By Jyotsna Singh
BBC News, Delhi
There is a cultural preference for male children in India
India's capital, Delhi, recorded more female than male births during 2008, for the first time in many decades.
Latest government data shows for every 1,000 males, 1,004 girls were born in Delhi in 2008.
One of the main reasons for the earlier skewed male-female ratios was seen to be the greater number of abortions of female foetuses.
The news has been hailed as a gender revolution in a country that has been struggling to get the balance right.
Delhi is now second only to the southern state of Kerala, which has the highest number of female births.
Skewed sex ratios
Now activists hope that those days have been consigned to history.
They say that it is the news that they have been waiting for.
Boys have traditionally been seen as superior to girls
Although the government made scanning pregnant mothers to determine the sex of foetuses illegal, the practice continued.
Dr Dharm Prakash of the Indian Medical Association, which ran a campaign against aborting girl foetuses, welcomed the report.
"The community has responded to our request that girls should be born," he said.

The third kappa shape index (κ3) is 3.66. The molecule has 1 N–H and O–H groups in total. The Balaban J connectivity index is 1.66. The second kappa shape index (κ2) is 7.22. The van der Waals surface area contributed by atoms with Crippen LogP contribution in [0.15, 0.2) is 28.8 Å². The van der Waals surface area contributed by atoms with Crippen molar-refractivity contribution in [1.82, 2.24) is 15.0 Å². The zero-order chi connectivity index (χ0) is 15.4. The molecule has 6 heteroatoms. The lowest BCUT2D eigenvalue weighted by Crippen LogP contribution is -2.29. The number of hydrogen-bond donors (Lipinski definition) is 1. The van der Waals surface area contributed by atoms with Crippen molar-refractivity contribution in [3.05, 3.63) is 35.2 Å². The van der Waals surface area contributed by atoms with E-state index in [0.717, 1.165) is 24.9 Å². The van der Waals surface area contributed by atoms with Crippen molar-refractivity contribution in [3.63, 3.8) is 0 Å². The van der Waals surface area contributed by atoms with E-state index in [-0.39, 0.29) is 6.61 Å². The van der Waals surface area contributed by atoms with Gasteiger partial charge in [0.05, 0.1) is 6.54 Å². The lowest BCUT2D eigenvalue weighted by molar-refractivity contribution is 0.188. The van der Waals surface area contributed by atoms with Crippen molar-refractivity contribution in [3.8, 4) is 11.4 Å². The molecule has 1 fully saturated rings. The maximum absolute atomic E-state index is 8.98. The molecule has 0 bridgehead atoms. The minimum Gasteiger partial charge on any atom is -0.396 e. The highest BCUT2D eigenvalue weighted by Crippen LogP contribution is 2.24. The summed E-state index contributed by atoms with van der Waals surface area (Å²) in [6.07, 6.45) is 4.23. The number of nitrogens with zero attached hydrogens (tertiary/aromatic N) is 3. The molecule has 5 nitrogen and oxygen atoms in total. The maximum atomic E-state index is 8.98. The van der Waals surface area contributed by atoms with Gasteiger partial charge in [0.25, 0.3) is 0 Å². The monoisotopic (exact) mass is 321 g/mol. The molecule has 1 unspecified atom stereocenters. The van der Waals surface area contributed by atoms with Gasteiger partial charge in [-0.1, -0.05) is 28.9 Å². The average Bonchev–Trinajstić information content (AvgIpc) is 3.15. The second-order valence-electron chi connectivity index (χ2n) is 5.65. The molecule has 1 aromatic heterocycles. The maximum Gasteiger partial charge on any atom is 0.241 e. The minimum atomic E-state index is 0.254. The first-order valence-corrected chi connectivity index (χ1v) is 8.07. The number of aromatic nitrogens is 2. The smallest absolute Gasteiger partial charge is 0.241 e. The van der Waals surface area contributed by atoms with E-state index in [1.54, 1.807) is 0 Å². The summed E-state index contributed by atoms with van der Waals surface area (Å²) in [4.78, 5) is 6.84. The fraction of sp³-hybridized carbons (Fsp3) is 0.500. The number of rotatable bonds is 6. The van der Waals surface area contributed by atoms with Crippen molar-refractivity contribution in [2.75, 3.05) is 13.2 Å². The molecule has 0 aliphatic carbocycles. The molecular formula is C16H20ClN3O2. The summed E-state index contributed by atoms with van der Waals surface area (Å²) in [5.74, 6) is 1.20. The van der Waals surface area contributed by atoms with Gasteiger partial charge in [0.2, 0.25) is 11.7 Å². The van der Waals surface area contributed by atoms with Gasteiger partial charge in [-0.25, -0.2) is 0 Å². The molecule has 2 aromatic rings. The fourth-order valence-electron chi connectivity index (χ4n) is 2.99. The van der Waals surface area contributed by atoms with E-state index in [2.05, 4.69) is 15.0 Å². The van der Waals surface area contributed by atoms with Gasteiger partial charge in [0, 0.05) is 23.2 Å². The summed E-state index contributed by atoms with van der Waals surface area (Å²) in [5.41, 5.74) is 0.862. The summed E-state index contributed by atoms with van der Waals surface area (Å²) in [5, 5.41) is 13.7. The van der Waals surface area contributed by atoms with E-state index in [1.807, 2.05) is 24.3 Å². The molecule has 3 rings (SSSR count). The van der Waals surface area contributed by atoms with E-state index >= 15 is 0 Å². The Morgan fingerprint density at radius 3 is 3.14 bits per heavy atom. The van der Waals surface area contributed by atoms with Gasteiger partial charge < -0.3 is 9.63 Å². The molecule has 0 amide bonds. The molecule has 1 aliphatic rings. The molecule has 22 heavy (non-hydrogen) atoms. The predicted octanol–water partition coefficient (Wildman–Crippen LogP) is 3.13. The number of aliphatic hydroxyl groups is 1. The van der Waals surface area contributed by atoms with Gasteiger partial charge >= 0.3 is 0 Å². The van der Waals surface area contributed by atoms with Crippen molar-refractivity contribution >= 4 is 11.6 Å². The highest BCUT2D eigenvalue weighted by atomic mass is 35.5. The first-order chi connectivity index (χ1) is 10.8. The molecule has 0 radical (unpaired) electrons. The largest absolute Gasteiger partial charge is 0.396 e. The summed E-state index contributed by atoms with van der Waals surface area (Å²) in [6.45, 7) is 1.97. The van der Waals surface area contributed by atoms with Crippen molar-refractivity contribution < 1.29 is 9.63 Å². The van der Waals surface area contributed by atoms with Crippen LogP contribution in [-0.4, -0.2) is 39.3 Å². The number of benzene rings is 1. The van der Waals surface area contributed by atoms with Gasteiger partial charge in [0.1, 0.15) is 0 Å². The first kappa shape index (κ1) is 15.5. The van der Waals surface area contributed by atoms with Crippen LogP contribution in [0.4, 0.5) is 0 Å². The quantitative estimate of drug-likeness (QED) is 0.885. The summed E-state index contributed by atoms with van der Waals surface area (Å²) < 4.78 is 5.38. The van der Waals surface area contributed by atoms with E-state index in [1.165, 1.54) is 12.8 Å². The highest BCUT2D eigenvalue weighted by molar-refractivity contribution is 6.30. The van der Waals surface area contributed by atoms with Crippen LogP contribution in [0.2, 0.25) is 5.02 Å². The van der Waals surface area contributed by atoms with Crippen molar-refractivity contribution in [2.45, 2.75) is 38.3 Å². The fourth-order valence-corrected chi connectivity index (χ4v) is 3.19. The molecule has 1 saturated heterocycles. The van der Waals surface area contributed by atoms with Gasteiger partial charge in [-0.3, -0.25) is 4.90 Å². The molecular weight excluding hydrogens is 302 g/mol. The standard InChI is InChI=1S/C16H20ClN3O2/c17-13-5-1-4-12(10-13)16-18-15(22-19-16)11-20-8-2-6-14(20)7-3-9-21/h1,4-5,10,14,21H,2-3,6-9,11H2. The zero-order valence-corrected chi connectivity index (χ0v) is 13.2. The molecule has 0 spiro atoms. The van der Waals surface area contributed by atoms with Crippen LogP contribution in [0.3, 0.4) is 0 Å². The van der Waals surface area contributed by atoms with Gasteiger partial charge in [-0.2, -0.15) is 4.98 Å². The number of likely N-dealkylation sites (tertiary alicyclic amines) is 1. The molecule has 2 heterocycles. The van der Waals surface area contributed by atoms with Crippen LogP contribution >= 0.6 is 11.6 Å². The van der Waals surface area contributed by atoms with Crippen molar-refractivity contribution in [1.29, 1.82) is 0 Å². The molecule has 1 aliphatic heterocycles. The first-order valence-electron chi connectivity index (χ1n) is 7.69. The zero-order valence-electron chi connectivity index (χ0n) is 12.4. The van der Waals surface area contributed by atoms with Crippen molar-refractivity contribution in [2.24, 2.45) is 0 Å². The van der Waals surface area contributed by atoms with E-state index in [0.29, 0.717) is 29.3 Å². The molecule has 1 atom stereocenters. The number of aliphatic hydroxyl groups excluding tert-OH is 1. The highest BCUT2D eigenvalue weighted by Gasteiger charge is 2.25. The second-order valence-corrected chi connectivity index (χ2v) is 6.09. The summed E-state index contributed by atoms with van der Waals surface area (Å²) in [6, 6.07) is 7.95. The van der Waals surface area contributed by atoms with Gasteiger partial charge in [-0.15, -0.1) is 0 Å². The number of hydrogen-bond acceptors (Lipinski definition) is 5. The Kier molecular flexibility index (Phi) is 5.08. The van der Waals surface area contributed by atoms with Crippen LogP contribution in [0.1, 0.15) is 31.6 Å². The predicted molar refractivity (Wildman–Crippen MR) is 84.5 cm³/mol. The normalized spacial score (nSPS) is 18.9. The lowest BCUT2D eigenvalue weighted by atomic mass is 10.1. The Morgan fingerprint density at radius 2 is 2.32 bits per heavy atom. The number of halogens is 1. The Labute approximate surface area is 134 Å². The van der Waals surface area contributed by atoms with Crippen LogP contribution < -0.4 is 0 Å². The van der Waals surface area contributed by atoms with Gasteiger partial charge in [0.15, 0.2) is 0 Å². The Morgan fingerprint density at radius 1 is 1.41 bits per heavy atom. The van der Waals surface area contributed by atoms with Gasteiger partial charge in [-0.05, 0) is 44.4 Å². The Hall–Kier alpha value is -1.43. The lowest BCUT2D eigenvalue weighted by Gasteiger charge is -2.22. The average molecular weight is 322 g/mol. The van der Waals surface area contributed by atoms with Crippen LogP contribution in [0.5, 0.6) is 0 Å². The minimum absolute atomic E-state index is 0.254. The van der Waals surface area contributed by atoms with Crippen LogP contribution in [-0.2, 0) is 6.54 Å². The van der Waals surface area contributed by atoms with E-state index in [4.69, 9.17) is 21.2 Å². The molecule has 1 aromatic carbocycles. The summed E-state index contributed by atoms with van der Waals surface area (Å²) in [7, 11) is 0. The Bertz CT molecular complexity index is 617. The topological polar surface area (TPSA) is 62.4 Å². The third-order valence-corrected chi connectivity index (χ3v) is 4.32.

His organisation started a "Say No To Sex Selective Abortions" campaign and urged doctors to refrain from doing so.
"Our own colleagues have stopped especially after the implementation of the law against it," Dr Prakash said.
Officials also put the turnaround down to a number of schemes started by the Delhi government, including financial incentives for parents to register the births of female children.
Women's groups say more time is needed to analyse the data to know if it really indicates a favourable trend towards girls.
At the last count in 2001 the figure for females stood at 933 per 1,000 males.
Experts say achieving a normal sex ratio remains an uphill task but the latest figures show that it is not impossible.
The real challenge, they say, is changing the attitude towards daughters given the preference for boys in Indian society.